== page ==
The National Defense Strategy also lists the malign influence of Iran as another major challenge to the United States, and Rood noted the long-standing concern the nation has had over Iran’s nuclear program, in addition to other issues, such as its support for terrorism.

As Iran continues to threaten to close shipping in the Persian Gulf to other nations, he advised the Iranians against such action.

“One of our missions for the United States military is, if called upon, to continue the free flow of commerce in that strategic waterway, whether it is vital oil shipments or other commercial goods, [and] to allow for the free and open navigation in the gulf,” Rood said. “Therefore, I really discourage the Iranian government from thinking about trying to interrupt that free flow of commerce. It would not be in their interest.”

Face of Defense: Airman Finds Better Life After Abandoning Gangs for Service

By Robb Lingley, Air Force Space Command

PETERSON AIR FORCE BASE, Colo. -- Growing up in Gilroy, California, Jacqueline Jauregui had everything a girl could wish for: money, designer clothes and so much more. Shortly after her high school graduation, her father took everything from her and kicked her to the streets.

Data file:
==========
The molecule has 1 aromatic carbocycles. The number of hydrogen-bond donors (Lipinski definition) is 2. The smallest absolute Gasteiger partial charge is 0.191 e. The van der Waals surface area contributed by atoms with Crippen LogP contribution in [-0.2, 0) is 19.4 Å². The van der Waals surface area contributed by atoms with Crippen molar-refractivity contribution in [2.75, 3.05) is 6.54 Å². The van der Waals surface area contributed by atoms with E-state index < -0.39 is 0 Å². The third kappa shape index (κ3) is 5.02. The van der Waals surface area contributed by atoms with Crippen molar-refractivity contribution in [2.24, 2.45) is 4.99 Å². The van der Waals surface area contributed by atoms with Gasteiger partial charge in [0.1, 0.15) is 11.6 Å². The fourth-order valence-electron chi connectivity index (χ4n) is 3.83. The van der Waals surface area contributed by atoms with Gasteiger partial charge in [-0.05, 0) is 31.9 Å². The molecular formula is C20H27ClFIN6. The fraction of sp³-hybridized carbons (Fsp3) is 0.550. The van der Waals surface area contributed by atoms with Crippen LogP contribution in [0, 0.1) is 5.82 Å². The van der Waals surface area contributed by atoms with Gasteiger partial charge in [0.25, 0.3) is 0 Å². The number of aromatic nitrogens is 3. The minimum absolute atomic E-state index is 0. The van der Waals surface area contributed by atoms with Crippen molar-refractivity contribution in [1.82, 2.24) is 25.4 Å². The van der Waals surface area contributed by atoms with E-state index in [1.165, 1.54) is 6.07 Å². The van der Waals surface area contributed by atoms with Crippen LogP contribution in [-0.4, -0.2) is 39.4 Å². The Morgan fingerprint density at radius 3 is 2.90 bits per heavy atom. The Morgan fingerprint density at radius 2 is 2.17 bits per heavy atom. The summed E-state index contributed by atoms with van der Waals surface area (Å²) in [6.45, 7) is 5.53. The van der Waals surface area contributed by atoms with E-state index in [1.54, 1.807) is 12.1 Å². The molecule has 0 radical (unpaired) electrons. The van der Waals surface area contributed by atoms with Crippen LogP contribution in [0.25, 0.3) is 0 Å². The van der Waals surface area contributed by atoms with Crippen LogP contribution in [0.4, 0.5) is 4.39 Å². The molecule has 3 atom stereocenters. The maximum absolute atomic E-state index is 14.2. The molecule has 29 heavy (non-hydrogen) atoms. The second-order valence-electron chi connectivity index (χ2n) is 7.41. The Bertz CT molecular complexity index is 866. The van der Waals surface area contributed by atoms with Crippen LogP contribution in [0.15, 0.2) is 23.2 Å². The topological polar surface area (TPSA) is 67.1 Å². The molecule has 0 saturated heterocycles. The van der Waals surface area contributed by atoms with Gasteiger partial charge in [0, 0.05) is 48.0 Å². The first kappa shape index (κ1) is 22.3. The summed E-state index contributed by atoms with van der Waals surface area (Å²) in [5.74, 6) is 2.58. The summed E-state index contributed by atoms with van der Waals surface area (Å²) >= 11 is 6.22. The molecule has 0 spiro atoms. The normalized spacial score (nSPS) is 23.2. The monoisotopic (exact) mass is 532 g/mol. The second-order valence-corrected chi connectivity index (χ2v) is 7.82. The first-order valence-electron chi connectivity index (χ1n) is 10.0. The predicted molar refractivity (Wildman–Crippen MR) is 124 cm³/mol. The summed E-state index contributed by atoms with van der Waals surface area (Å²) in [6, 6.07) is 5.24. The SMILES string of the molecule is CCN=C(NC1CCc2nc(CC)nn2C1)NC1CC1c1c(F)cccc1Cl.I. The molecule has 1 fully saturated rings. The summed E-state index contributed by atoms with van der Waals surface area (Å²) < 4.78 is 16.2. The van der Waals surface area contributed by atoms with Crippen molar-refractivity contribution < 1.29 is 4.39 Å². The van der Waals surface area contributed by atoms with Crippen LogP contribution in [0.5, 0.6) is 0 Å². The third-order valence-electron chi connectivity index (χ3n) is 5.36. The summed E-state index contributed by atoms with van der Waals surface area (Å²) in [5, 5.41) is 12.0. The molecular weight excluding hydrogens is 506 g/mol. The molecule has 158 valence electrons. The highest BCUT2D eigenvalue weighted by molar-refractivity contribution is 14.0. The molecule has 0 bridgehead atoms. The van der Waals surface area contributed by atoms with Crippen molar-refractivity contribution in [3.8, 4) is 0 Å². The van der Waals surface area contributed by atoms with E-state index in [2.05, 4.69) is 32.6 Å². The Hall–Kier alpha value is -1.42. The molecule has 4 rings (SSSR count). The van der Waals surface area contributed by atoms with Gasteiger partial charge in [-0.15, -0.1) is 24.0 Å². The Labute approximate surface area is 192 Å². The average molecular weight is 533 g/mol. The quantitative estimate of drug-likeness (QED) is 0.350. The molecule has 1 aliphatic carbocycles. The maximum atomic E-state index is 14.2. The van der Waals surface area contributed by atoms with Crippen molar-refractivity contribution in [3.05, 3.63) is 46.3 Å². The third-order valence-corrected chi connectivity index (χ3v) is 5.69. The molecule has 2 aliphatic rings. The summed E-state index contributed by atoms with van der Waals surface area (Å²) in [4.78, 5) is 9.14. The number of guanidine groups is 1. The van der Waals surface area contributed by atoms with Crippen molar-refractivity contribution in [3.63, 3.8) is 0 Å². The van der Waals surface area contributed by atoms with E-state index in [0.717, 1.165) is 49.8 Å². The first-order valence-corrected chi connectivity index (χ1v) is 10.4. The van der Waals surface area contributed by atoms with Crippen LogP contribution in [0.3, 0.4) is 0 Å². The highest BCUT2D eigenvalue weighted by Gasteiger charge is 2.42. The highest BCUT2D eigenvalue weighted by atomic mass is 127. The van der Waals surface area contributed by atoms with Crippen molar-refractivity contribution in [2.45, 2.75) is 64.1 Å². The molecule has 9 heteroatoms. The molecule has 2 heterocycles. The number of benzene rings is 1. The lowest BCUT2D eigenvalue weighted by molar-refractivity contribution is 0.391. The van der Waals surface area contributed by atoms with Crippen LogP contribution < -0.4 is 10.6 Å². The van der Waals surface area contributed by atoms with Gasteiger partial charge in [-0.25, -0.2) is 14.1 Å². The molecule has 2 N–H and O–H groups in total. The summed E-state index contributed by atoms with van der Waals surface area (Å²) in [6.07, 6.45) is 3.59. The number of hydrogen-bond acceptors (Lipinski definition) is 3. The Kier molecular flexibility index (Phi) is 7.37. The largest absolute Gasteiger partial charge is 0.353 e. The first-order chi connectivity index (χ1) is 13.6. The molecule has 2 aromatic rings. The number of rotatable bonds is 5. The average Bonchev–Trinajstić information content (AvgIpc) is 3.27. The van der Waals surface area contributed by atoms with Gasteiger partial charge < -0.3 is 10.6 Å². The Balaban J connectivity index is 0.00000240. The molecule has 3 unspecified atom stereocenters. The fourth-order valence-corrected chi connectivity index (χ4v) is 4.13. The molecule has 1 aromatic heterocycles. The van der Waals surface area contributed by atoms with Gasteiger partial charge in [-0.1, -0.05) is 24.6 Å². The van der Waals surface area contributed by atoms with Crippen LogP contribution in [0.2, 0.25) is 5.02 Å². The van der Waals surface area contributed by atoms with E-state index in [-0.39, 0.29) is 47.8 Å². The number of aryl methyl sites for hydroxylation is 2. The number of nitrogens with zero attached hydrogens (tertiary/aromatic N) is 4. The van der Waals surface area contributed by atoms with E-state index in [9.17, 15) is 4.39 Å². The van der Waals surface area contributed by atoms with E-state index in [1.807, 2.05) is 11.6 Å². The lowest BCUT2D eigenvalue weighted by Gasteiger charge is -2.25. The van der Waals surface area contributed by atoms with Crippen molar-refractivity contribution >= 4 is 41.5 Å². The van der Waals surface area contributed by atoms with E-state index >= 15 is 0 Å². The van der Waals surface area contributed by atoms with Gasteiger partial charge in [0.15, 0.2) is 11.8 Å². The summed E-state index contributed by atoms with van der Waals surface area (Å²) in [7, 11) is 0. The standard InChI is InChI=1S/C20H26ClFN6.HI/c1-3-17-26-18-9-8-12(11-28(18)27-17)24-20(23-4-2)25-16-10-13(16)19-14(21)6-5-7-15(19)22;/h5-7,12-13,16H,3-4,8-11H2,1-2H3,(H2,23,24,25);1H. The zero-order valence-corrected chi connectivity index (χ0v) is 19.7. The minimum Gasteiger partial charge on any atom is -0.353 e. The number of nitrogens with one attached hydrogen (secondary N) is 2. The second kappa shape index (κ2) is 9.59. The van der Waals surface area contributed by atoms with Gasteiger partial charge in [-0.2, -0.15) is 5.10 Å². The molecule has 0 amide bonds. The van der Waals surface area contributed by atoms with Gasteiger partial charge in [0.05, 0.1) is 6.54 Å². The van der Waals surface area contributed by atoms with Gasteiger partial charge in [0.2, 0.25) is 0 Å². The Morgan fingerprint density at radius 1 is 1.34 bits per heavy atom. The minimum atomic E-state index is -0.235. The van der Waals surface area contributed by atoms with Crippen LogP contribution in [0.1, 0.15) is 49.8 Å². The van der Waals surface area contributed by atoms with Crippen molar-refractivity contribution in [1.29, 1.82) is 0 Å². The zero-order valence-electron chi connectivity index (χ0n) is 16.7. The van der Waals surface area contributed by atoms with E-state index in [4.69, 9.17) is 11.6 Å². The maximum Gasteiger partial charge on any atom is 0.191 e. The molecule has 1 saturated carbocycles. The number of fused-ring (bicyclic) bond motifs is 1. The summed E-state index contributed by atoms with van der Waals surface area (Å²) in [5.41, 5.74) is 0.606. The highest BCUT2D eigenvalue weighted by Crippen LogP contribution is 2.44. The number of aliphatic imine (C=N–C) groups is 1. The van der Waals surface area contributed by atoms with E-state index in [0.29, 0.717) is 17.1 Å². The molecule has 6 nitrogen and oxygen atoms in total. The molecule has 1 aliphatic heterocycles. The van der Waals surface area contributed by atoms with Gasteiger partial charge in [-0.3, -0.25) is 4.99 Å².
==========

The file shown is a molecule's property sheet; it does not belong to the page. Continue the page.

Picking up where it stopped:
Now an Air Force staff sergeant and the enlisted aide to the Air Force Space Command deputy commander, Jauregui was determined to make her life right, but struggled to get there. She talked about her past to fellow airmen during a “Storytellers at The Club” event here March 30.

“Growing up in Gilroy was a place where everybody knew each other,” Jauregui said. “The way I was raised my dad gave me everything I wanted. I was the girl who spent up to $3,000 on myself every month.”

Although it seemed that everything was perfect on the outside, her home life was not great.

“My dad was diagnosed with bipolar disorder, for which he didn’t take his medication and he was an alcoholic,” Jauregui said. “When he came home we wouldn’t know what kind of mood he would be in and he would just trash the house. The next day he would leave a $1,000 check on the table to replace what he broke.”

She became tired of depending on her father and his money. When Jauregui was close to graduating high school he told her he wasn’t going to pay for her college.

“I decided that since I wasn’t going to college I would join the Air Force,” she said.

Two weeks before her high school graduation, Jauregui was in a car accident and injured her back. The injury was serious enough that she wasn’t able to enlist in the Air Force right away because she was on pain medications.

Cut Off

A week after she graduated high school, Jauregui’s father kicked her out of the house and completely cut her off.

“I could only take with me what I paid for with my own money,” she said.